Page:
The petrographic microscope is used to study microscopic preparations of soils. This is a microscope that uses plane polarised light. The samples are placed between two polaroid plates, whose vibration directions are perpendicular. The minerals display numerous optical properties in the polarising microscope, which are very useful for studying them and which are not shown in a normal or biological microscope.
The lower polaroid is always inserted in the direction of the light rays and it is called a polarizer. The upper polaroid is used to analyse the effects that are produced when the polarised light crosses the minerals and that is why it is called an analyser. Unlike the polarizer, the analyser is not fixed in the rays direction, as it can be placed or removed whenever required. It is used for some specific properties (in this case the term used is crossed polaroids) but not for others (only polarizer).
With the polarizer, the view is similar to the one obtained using a biological microscope with normal light, in other words not plane polarised light. But with the analyser the situation is totally different. The minerals appear with artificial colours (also called interference colours) that are the result of interference from waves that have suffered from the double refraction in the mineral. Interference colours help to identify the minerals, to differentiate different crystals in the same mineral, depending on the position they have fallen into (it distinguishes polycrystalline grains from monocrystalline grains) and to recognise the degree of alteration they have.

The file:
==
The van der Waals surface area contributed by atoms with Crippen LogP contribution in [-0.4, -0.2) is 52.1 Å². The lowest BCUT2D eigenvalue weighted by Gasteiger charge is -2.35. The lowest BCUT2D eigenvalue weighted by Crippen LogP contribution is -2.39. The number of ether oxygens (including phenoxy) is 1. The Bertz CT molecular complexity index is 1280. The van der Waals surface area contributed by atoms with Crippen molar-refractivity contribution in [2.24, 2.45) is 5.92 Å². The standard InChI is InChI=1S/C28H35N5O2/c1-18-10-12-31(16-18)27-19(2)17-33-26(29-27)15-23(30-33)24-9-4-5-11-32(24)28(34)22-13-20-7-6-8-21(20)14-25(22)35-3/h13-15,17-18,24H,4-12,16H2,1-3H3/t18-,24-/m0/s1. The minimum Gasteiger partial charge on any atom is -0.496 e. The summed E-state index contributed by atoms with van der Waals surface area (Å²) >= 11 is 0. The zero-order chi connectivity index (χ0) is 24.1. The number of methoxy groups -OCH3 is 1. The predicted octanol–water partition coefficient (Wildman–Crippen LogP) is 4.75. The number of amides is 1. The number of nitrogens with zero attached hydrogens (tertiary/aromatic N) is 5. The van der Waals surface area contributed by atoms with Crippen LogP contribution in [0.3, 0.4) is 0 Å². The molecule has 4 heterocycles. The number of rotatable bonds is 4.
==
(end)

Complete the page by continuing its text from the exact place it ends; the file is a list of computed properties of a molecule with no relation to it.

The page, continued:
The voids in the soil (and the gaps between the sand grains) that we can see in the microscope are filled with an isotropic substance that is used to include the soil samples and give them the coherence required to be able to cut and trim them in order to make microscopic preparations. This substance (it is a liquid polyester resin that hardens on polymerisation), as it is isotropic, does not interfere with the light rays and the voids are seen as black with the crossed polaroids (light rays cannot pass between two polarised plates, whose vibration directions are perpendicular). That is why the photographs taken with only the polarizer appear with a white background, while those with a black background are those taken with crossed Nicols.
In order to differentiate the voids from the opaque minerals (black), the polaroids are sometimes placed with their different vibration directions forming angles that are slightly different from 90º (oblique polaroids). In this situation, the voids look grey.
Sometimes microphotographs are taken with the microscope light switched off and using an external light source on the microscope slide. These conditions, known as oblique incidental light or inclined reflected light, are very different from the usual conditions of the microscope in which one works with light transmitted through the minerals.
The scale has been omitted in the photographs of this monograph, since we are only dealing with coarse sand grains and we know that their real size is always 2-0.2 mm.
Sometimes photos taken with a binocular loupe are shown. Their reproduction scale is around 1:1 (natural size), varying between 10:1 and 1:10 (smaller enlargement than that of the microphotographs). Below there are two macrophotographs of a granitic rock.